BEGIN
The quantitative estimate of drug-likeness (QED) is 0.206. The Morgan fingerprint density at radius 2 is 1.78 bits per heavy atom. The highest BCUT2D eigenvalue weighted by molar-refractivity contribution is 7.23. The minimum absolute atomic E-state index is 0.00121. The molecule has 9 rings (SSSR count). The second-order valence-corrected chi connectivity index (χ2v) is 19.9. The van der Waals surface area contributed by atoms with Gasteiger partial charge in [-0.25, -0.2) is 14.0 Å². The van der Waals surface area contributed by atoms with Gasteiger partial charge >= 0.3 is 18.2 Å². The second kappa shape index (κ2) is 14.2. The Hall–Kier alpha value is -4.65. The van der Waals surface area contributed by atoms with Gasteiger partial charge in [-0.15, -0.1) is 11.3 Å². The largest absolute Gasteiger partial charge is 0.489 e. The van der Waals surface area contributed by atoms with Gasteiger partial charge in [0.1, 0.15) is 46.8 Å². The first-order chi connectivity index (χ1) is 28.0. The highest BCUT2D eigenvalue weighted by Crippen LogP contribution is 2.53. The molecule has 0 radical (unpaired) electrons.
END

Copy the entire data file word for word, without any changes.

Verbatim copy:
The quantitative estimate of drug-likeness (QED) is 0.206. The Morgan fingerprint density at radius 2 is 1.78 bits per heavy atom. The highest BCUT2D eigenvalue weighted by molar-refractivity contribution is 7.23. The minimum absolute atomic E-state index is 0.00121. The molecule has 9 rings (SSSR count). The second-order valence-corrected chi connectivity index (χ2v) is 19.9. The van der Waals surface area contributed by atoms with Gasteiger partial charge in [-0.25, -0.2) is 14.0 Å². The van der Waals surface area contributed by atoms with Gasteiger partial charge >= 0.3 is 18.2 Å². The second kappa shape index (κ2) is 14.2. The Hall–Kier alpha value is -4.65. The van der Waals surface area contributed by atoms with Gasteiger partial charge in [-0.15, -0.1) is 11.3 Å². The largest absolute Gasteiger partial charge is 0.489 e. The van der Waals surface area contributed by atoms with Gasteiger partial charge in [0.1, 0.15) is 46.8 Å². The first-order chi connectivity index (χ1) is 28.0. The highest BCUT2D eigenvalue weighted by Crippen LogP contribution is 2.53. The molecule has 0 radical (unpaired) electrons.